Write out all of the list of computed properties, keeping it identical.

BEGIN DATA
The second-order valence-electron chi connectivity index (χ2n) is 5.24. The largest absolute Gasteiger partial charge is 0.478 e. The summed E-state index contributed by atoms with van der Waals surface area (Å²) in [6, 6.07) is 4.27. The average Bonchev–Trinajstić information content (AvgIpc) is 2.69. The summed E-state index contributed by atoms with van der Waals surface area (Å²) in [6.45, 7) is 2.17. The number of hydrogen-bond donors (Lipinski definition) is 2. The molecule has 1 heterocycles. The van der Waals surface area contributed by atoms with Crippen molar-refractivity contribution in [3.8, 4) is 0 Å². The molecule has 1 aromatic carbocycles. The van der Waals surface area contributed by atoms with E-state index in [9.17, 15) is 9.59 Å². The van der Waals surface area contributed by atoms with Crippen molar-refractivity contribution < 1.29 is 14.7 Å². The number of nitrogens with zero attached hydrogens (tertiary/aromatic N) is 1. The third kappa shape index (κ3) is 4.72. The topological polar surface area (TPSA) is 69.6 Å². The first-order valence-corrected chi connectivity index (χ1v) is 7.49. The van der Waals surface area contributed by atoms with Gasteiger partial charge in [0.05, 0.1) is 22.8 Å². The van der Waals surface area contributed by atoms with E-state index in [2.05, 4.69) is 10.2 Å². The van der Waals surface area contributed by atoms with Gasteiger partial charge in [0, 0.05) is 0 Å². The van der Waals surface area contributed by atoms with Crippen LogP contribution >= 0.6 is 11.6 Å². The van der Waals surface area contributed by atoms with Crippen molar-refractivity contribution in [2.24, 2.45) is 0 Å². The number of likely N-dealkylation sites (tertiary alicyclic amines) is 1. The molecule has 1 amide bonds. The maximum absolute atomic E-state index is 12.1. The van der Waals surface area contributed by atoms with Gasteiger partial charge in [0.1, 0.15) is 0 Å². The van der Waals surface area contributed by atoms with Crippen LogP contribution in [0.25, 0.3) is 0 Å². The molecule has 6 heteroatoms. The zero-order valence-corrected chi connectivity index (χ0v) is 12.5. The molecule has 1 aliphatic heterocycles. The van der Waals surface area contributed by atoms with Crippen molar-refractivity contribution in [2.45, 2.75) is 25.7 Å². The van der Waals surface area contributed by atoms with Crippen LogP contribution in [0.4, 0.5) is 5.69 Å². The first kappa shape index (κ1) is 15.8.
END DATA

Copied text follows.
The second-order valence-electron chi connectivity index (χ2n) is 5.24. The largest absolute Gasteiger partial charge is 0.478 e. The summed E-state index contributed by atoms with van der Waals surface area (Å²) in [6, 6.07) is 4.27. The average Bonchev–Trinajstić information content (AvgIpc) is 2.69. The summed E-state index contributed by atoms with van der Waals surface area (Å²) in [6.45, 7) is 2.17. The number of hydrogen-bond donors (Lipinski definition) is 2. The molecule has 1 heterocycles. The van der Waals surface area contributed by atoms with Crippen molar-refractivity contribution in [3.8, 4) is 0 Å². The molecule has 1 aromatic carbocycles. The van der Waals surface area contributed by atoms with E-state index in [9.17, 15) is 9.59 Å². The van der Waals surface area contributed by atoms with Crippen molar-refractivity contribution < 1.29 is 14.7 Å². The number of nitrogens with zero attached hydrogens (tertiary/aromatic N) is 1. The third kappa shape index (κ3) is 4.72. The topological polar surface area (TPSA) is 69.6 Å². The first-order valence-corrected chi connectivity index (χ1v) is 7.49. The van der Waals surface area contributed by atoms with Gasteiger partial charge in [0.05, 0.1) is 22.8 Å². The van der Waals surface area contributed by atoms with E-state index in [2.05, 4.69) is 10.2 Å². The van der Waals surface area contributed by atoms with Gasteiger partial charge in [0, 0.05) is 0 Å². The van der Waals surface area contributed by atoms with Crippen LogP contribution >= 0.6 is 11.6 Å². The van der Waals surface area contributed by atoms with Crippen molar-refractivity contribution in [2.24, 2.45) is 0 Å². The number of likely N-dealkylation sites (tertiary alicyclic amines) is 1. The molecule has 1 amide bonds. The maximum absolute atomic E-state index is 12.1. The van der Waals surface area contributed by atoms with Gasteiger partial charge in [0.1, 0.15) is 0 Å². The van der Waals surface area contributed by atoms with Crippen LogP contribution in [0.25, 0.3) is 0 Å². The molecule has 6 heteroatoms. The zero-order valence-corrected chi connectivity index (χ0v) is 12.5. The molecule has 1 aliphatic heterocycles. The van der Waals surface area contributed by atoms with Crippen molar-refractivity contribution in [2.45, 2.75) is 25.7 Å². The van der Waals surface area contributed by atoms with Crippen LogP contribution in [0.4, 0.5) is 5.69 Å². The first kappa shape index (κ1) is 15.8.